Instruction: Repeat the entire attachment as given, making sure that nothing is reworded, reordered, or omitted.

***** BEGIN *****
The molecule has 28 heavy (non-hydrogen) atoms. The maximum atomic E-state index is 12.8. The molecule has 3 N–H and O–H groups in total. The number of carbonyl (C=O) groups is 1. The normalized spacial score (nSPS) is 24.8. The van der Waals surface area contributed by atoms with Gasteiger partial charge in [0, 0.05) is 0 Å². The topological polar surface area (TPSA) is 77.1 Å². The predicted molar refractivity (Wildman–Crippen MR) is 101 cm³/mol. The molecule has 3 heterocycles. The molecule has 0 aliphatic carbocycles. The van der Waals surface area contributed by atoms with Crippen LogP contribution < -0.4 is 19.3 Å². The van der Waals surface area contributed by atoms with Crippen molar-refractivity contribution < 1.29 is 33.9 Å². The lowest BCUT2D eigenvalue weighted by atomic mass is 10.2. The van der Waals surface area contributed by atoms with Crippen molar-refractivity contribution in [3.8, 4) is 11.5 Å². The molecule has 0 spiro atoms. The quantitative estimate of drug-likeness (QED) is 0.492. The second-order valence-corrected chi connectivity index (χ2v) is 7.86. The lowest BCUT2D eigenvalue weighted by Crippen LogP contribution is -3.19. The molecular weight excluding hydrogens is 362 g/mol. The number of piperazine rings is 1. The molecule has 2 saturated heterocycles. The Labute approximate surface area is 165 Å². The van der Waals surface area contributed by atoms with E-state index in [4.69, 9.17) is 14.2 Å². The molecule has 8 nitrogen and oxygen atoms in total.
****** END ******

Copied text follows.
The molecule has 28 heavy (non-hydrogen) atoms. The maximum atomic E-state index is 12.8. The molecule has 3 N–H and O–H groups in total. The number of carbonyl (C=O) groups is 1. The normalized spacial score (nSPS) is 24.8. The van der Waals surface area contributed by atoms with Gasteiger partial charge in [0, 0.05) is 0 Å². The topological polar surface area (TPSA) is 77.1 Å². The predicted molar refractivity (Wildman–Crippen MR) is 101 cm³/mol. The molecule has 3 heterocycles. The molecule has 0 aliphatic carbocycles. The van der Waals surface area contributed by atoms with Crippen LogP contribution < -0.4 is 19.3 Å². The van der Waals surface area contributed by atoms with Crippen molar-refractivity contribution < 1.29 is 33.9 Å². The lowest BCUT2D eigenvalue weighted by atomic mass is 10.2. The van der Waals surface area contributed by atoms with Crippen molar-refractivity contribution in [3.8, 4) is 11.5 Å². The molecule has 0 spiro atoms. The quantitative estimate of drug-likeness (QED) is 0.492. The second-order valence-corrected chi connectivity index (χ2v) is 7.86. The lowest BCUT2D eigenvalue weighted by Crippen LogP contribution is -3.19. The molecular weight excluding hydrogens is 362 g/mol. The number of piperazine rings is 1. The molecule has 2 saturated heterocycles. The Labute approximate surface area is 165 Å². The van der Waals surface area contributed by atoms with E-state index in [4.69, 9.17) is 14.2 Å². The molecule has 8 nitrogen and oxygen atoms in total.